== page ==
Karen Stoffer: Cinderella on two wheels

Karen Stoffer

Karen Stoffer

Karen Stoffer's ultimate dream is to ride her motorcycle to a National Hot Rod Association world championship. For the time being, however, the 40-year-old Minden rider is more than happy with the Cinderella season she is having in the NHRA's Pro Stock Bike division.

So much has changed since mid-March when Stoffer and her Jonco Motorsports racing team headed to the Mac Tools NHRA Gatornationals in Gainesville, Fla., which they expected would be their only national race of 2004. In what developed into an incredible series of developments, Stoffer and her team picked up some needed sponsorship and ran to a top four finish in Gainesville. The encouragement was enough that they decided to give it another shot at the 17th annual O'Reilly NHRA Spring Nationals in Houston, Texas, where Stoffer rode her Suzuki the distance to become just the seventh woman in NHRA history to win a pro event.

All of a sudden, Stoffer found herself mentioned in the same breath with legendary driver John Force on ESPN ... her picture appeared on the cover of National Dragster ... and today she is in Columbus, Ohio, for the start of the Pontiac Excitement NHRA Nationals.

It's an incredible story considering that back in March their sponsorship deal with Cycle-Guard by Geico Direct appeared to be good for only the Gatornationals.

"Gainesville was going to be our first and only race of 2004," Stoffer said. "We had no funding and we had gone a year and a quarter in hopes of getting some (sponsorship). But then, when we left Gainesville fourth in the overall points, we decided to give it one more shot in Houston. And within days before Houston, Cycle-Gard said they would give us backing for nine of 15 races this year, although Houston wasn't one of them. We were on our own for Houston and then we go and win down there - it's just a Cinderella story if I've ever had one."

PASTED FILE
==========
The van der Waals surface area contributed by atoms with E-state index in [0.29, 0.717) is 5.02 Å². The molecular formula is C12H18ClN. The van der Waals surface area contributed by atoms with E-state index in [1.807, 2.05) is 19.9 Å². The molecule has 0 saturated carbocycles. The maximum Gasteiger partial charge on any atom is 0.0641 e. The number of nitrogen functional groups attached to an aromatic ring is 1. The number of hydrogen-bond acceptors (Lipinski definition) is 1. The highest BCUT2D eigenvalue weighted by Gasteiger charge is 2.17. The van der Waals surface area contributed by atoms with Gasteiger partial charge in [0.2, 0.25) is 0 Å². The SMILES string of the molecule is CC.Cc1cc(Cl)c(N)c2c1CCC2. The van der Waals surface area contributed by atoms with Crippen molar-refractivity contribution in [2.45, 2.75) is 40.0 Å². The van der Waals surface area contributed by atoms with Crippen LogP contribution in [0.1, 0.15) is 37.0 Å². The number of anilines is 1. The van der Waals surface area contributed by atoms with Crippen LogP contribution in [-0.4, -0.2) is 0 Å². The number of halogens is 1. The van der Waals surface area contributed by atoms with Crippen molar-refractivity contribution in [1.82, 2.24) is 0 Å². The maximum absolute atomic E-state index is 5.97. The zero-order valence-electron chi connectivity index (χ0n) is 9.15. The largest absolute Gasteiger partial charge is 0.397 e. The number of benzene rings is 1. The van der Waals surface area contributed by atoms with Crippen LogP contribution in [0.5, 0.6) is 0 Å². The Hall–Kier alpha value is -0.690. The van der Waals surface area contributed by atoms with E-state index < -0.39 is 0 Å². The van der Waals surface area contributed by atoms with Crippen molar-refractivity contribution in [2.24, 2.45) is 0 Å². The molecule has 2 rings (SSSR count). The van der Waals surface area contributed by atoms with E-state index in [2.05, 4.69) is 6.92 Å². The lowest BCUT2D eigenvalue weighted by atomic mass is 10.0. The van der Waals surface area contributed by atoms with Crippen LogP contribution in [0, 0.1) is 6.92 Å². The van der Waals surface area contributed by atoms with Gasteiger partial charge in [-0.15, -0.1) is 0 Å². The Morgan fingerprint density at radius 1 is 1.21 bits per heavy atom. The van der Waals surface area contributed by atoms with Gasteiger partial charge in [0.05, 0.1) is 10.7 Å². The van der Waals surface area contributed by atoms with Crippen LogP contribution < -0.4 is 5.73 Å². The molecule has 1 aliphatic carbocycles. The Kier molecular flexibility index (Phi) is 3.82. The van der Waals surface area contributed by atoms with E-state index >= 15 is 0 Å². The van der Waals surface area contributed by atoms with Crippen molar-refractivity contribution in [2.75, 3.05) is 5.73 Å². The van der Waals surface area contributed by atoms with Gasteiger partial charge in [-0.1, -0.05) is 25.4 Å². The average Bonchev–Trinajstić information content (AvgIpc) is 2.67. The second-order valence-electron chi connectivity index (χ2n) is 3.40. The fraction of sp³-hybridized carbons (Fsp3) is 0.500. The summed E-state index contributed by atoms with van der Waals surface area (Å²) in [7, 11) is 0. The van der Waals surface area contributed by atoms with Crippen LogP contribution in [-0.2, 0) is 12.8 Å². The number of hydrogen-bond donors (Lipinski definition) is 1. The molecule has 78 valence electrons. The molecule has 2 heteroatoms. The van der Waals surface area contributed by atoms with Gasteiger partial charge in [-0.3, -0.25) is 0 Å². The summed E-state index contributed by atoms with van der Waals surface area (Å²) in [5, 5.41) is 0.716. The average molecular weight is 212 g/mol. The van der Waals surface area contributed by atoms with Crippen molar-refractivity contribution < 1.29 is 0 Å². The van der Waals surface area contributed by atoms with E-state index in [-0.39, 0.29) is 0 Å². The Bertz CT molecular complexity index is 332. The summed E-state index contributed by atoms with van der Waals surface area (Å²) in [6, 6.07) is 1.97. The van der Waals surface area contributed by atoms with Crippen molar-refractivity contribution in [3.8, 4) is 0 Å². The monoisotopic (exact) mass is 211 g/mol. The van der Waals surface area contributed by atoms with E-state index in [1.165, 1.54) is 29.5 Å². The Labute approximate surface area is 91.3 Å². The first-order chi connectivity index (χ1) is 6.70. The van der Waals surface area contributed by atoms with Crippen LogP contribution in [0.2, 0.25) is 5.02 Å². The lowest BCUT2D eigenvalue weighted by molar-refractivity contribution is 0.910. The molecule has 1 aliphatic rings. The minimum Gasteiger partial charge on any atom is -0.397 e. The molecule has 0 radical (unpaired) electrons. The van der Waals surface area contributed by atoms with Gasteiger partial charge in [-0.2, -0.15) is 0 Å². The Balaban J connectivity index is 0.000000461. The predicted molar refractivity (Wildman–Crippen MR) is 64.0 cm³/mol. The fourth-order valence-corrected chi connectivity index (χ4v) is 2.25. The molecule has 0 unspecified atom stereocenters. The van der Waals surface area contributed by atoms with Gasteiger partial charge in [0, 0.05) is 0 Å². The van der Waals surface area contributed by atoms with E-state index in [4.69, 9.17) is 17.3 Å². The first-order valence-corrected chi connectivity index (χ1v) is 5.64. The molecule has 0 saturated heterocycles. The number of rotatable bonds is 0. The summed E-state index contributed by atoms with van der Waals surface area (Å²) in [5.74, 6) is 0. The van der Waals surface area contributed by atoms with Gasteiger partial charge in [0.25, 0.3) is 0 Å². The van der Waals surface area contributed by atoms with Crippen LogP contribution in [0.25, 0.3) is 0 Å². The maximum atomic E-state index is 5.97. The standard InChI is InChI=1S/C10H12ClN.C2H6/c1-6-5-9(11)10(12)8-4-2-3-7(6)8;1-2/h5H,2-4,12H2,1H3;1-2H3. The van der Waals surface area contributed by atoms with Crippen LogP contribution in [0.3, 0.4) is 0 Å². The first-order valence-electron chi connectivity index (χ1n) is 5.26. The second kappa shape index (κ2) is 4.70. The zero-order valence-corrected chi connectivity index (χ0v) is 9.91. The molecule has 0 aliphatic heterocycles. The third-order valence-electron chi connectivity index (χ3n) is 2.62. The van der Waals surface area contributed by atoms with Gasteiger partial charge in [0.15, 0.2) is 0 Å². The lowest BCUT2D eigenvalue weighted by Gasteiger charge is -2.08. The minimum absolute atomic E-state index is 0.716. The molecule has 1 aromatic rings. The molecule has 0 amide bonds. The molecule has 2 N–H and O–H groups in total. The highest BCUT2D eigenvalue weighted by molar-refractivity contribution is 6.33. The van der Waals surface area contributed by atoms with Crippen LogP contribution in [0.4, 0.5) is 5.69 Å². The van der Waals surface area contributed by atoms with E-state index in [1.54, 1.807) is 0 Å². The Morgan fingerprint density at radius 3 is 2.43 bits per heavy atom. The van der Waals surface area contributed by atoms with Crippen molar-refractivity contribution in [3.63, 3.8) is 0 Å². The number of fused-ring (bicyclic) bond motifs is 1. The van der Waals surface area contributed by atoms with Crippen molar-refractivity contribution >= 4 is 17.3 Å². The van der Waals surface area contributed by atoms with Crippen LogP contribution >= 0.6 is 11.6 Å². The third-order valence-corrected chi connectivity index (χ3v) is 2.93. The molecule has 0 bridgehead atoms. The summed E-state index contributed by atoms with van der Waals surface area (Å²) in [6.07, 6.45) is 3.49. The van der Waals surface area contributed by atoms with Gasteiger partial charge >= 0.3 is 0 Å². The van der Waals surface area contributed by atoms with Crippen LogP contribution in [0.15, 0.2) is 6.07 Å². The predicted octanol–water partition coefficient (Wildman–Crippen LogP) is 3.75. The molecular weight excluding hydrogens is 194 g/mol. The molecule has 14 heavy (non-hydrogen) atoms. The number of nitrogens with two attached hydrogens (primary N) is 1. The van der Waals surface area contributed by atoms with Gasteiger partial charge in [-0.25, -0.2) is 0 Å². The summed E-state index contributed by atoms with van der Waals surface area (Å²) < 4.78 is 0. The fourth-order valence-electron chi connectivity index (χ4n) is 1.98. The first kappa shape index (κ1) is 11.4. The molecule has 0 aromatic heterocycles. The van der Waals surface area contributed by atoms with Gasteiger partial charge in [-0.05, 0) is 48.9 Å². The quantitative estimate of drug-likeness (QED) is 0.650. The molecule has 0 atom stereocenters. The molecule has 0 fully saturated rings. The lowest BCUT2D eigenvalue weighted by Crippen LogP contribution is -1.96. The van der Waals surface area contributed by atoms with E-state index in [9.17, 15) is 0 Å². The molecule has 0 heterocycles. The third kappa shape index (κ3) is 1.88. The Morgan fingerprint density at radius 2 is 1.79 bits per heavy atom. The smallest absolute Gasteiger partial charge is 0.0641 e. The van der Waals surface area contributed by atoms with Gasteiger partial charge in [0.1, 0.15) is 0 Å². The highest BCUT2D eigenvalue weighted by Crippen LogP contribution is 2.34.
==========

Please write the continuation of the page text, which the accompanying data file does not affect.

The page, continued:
A lot has certainly changed since Karen and her husband, Gary Stoffer, moved to Minden from Southern California in 1993 with dreams of breaking into the big time.

"It's definitely like a dream come true for us," she said. "Gary is the crew chief, he's the one on the starting line making sure everything is all set up to go. He's the manager. He's the travel agent. And he drives the semi truck with the bike on it. I just get to go down the race track and have fun."

This is the continuation of a story that began in 1990 when Karen began racing on two wheels. "Gary decided behind my back to build a bike for me," she said.

Stoffer earned Los Angeles County Raceway Rookie of the Year honors, then went on to capture a Division 7 Motorcycle championship. Her NHRA goal was realized in 1996 when she joined Angelle Savoie (a three-time Pro Bike champ) and Stephanie Reaves as pioneers among women breaking into professional motorcycle drag racing.

The first big break came in 2001 when the Stoffers hooked up with Jonco's Florida-based team owners, Doug and Debbie Johnson.

"They were looking for a rider and Bill and Dee Dee Peters, who are long-time friends of ours from Southern California, sat down with them in Las Vegas and told them, 'We have a rider for you.' We became great friends with Doug and Deb, and in 2002 we made our debut as a team in Indianapolis."

Four races into the 2002 season Stoffer reached the finals in Reading, Pa., and lost out to Savoie in the first-ever Pro Stock Bike all-female final. In 2003, Stoffer went to Columbus and defeated Savoie in the semifinals, before losing in the finals to Fred Collis due to a red light start.